The Neon Museum Oct. 28th celebrated the 10th anniversary of its location on Las Vegas Boulevard in Downtown Las Vegas with the announcement of four new initiatives.
The celebration, held at Siegfried & Roy’s private estate, Jungle Palace, featured news about the initiatives funded with the help of community partners.
“The Neon Museum is humbled by the generosity of so many,” said Executive Director Aaron Berger in a statement. “Each of these significant contributions allows the museum to expand in new directions from sharing the stories of Native peoples to those of the multitudes of crew members working behind the curtain to expanding our collections and repairing and restoring more of our city’s history.”
The initiatives are:
Designer Todd VonBastiaans, owner of the gallery Atomic Todd and Alios, a lighting company, will provide funding to restore the Lido de Paris sign. The Lido was one of the first topless shows on the Vegas Strip and helped to create the classic image of the Las Vegas showgirl.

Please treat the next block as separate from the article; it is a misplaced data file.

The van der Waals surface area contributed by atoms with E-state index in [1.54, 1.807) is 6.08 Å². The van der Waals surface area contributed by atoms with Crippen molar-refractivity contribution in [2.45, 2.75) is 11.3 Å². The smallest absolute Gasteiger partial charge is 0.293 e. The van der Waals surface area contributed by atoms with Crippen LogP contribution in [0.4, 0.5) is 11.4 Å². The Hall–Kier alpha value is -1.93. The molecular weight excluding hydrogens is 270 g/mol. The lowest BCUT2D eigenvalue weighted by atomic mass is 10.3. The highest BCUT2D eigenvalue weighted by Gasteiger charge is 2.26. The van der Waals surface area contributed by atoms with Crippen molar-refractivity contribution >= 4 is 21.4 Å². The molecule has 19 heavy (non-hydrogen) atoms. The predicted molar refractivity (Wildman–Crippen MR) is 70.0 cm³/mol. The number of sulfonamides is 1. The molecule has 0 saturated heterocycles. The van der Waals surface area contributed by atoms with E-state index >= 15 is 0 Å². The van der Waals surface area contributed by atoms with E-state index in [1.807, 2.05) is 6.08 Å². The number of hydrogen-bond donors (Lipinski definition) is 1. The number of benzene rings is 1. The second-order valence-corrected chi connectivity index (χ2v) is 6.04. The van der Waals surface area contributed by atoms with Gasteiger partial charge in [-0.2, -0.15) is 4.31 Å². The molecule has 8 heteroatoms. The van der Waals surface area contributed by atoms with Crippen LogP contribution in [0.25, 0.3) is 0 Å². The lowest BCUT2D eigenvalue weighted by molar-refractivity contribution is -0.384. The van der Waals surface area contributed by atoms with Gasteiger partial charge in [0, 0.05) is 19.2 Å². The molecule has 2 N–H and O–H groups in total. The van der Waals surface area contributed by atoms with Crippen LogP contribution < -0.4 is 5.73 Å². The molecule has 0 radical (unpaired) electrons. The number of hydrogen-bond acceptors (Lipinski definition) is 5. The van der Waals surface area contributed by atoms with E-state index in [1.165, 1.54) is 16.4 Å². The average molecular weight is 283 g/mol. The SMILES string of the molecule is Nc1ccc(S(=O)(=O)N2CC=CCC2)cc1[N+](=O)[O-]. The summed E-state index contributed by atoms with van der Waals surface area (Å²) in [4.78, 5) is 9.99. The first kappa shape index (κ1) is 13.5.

The sign, currently in the museum’s Neon Boneyard, will be refurbished, relit, and relocated closer to the Stardust Hotel sign, where the Lido de Paris show was brought to from Paris in 1958 and ran until 1991. The sign will be restored and relit in February 2023.
The San Manuel Gaming and Hospitality Authority is providing a grant to refurbish and re-illuminate its Palms Casino Resort sign currently in the Neon Museum’s collection. When completed, the sign will be installed in the Neon Boneyard enabling the museum to tell the history of Tribal gaming in Las Vegas. The Palms Casino Resort is the first resort to be fully owned and operated by a Native American Tribe in Las Vegas.
In conjunction with the refurbishment, The Neon Museum will create and install an educational panel outlining the history of Native Americans in Las Vegas prior to the city’s founding in 1905, and Tribal life today.
YESCO, a custom sign, lighting, and billboard company in Las Vegas and the official founding partner of The Neon Museum, is providing a fund for the conservation, repair, and improvement of signs in the Neon Boneyard. The fund can be used independently or as a match with donor dollars allowing for more restoration initiatives.
When The Neon Museum was first established, approximately one-third of the museum’s collection (more than 180 signs) were loaned by YESCO and remain in the collection today.
The Barbara Molasky Acquisition Fund, named after the museum’s founding president and seeded by the Molasky family, will allow The Neon Museum to compete with collectors to purchase signage and ephemera from closing properties. The fund also will enable the purchase of works that enhance the museum’s fine art collection.